Millionaire Spends $1.13 million to Bring 58 Syrian Refugee Families to Canada

Elsewhere in the world this would be difficult, but Canada has an unusually open-armed approach to refugees. For example, as the rest of the world fretted about taking in Syrian refugees in 2015, Canada was fretting that its pace of acceptance was too slow.
And in Canada, the whole process is less bureaucratic, with more urgency to reflect the dire situation of refugees. Whereas in the US, Syrian refugees must go through a rigorous, years-long gauntlet of vetting, the Canadian government expedites the process if citizens are willing to help out. The government funds its own refugee resettlement program, but citizens are able to pitch in for more refugees.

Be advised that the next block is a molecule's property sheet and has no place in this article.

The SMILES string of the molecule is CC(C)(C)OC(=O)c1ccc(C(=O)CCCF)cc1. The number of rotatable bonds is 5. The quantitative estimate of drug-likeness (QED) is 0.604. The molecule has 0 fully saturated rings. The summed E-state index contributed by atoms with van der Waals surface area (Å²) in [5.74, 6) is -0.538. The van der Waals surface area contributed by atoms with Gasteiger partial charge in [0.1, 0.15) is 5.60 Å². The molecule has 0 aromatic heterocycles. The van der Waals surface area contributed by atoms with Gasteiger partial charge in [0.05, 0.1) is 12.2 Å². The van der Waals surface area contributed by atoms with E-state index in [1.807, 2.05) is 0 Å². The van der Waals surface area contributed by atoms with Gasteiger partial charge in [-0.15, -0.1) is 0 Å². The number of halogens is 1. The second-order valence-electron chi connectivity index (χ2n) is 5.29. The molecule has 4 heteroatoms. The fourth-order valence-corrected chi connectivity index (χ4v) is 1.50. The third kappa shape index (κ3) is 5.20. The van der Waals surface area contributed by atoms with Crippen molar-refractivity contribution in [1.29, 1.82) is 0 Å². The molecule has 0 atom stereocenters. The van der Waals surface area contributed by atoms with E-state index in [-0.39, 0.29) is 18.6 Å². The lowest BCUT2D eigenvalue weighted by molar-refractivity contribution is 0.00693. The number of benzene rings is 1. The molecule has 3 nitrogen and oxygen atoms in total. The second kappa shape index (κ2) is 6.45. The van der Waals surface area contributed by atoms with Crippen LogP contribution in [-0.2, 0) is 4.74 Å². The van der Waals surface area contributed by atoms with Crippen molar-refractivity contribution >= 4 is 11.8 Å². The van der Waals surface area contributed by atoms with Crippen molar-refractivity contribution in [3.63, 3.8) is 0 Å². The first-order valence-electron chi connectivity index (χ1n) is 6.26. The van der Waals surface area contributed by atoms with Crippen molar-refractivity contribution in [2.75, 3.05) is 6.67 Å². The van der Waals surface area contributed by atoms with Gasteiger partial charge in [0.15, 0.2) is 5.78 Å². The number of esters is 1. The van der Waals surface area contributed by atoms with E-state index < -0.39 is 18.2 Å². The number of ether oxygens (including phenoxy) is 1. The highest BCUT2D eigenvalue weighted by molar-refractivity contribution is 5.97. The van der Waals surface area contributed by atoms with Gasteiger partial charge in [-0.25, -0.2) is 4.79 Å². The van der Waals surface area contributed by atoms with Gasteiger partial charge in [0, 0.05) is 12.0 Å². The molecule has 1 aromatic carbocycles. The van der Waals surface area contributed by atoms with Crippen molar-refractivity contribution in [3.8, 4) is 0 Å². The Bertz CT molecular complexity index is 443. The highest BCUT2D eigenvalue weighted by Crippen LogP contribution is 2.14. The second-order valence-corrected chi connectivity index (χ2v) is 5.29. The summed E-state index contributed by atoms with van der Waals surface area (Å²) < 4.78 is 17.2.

“Canada is committed to working to help facilitate a stronger global response to the ongoing refugee and migration crises,” said John McCallum, minister of immigration, refugees and citizenship in Canada. “We have seen first-hand how many Canadian citizens have come forward to sponsor refugees from around the world, and we want to encourage and support other states to engage their citizens to do the same.”

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